Due Diligence: The Foundation of Lease Auditing
“We’ve retained a lease audit firm and they’ll contact you to set up an appointment.”
Landlords often dread the news. They rarely anticipate anything positive from a lease audit. They also fear that the lease audit firm may waste their time and drive a wedge between them and their “customer,” the tenant. But is this fear justified? What is the audit all about? What is the tenant seeking?
Tenants simply want to make sure that they are being billed in accordance with their deals – not more and not less. They do not seek to renegotiate their deals or extract funds to which they are not entitled.
The Purpose of a Lease Audit
Lease audits are needed because it is difficult to keep lease charges consistent with the underlying business deal between landlord and tenant. Leases are very complex documents; the operating expense and tax provisions alone cover many pages. Anyone who has negotiated a lease knows how difficult it is to get the deal just “right.” Both parties do their best to produce a document that reflects the underlying business understanding.
Unfortunately, the documents are never perfect. Many provisions do not go into sufficient detail to provide clear guidance to property managers for their billing process. Many terms are not defined, and rely instead on general phrases such as, “similar to other buildings in the market,” or “as if the building had been fully occupied.” Furthermore, property managers and tenant lease administrators are rarely tapped for their practical experience into how these clauses should be drafted. As a result, these vagaries create room for differing interpretations and a margin for error.
Furthermore, it is very difficult for property managers to keep track of the myriad of lease clauses in their buildings when they prepare their billings. Different clauses may require different treatments of the same expense. A significant amount of time is needed to pay close attention to these differences, and many landlords cannot devote such resources to the process.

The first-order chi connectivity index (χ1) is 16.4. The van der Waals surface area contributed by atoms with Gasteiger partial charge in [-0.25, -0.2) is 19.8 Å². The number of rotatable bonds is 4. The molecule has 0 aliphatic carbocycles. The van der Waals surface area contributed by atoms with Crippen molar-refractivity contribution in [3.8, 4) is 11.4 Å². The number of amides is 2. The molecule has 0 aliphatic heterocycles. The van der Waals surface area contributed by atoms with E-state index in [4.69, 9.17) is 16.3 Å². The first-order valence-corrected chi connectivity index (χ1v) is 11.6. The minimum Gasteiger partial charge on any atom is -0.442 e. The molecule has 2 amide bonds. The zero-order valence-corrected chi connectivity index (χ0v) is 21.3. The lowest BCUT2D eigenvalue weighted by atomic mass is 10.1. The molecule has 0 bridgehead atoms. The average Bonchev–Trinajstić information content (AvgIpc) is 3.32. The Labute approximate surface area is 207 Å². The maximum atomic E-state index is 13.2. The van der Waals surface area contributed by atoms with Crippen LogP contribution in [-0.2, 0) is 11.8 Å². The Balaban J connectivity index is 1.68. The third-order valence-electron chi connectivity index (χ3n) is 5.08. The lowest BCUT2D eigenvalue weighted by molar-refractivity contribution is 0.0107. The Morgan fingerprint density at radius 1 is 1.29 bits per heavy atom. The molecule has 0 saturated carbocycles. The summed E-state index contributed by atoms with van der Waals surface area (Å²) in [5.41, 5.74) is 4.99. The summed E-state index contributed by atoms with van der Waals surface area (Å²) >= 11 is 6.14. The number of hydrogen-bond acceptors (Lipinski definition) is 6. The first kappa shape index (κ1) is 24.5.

Given the imprecision of lease language and the difficulty of tracking differences across lease portfolios, leases are very susceptible to billing errors and landlords should not interpret their audits as a sinister activity. Tenants are simply trying to manage their costs and maintain proper contract compliance.
Interference with Landlord-Tenant Relationships
In terms of interfering with the overall landlord-tenant relationship, lease audits should have little or no impact. This, of course, assumes the audit firm understands the complexities of leases, knows how to bridge the gap between language and the practical management of building costs, and has the skill to communicate issues clearly and effectively. The relationship between tenant and landlord is much larger than a lease audit, and provided the audit firm works within that relationship, the audit should remain nothing more than a part of the tenant’s normal due diligence.
How should a landlord react to news of an impending lease audit? It should provide the audit firm with all of the information needed to fulfill its assignment quickly so that the process moves efficiently and with minimum disruption of the parties’ relationship.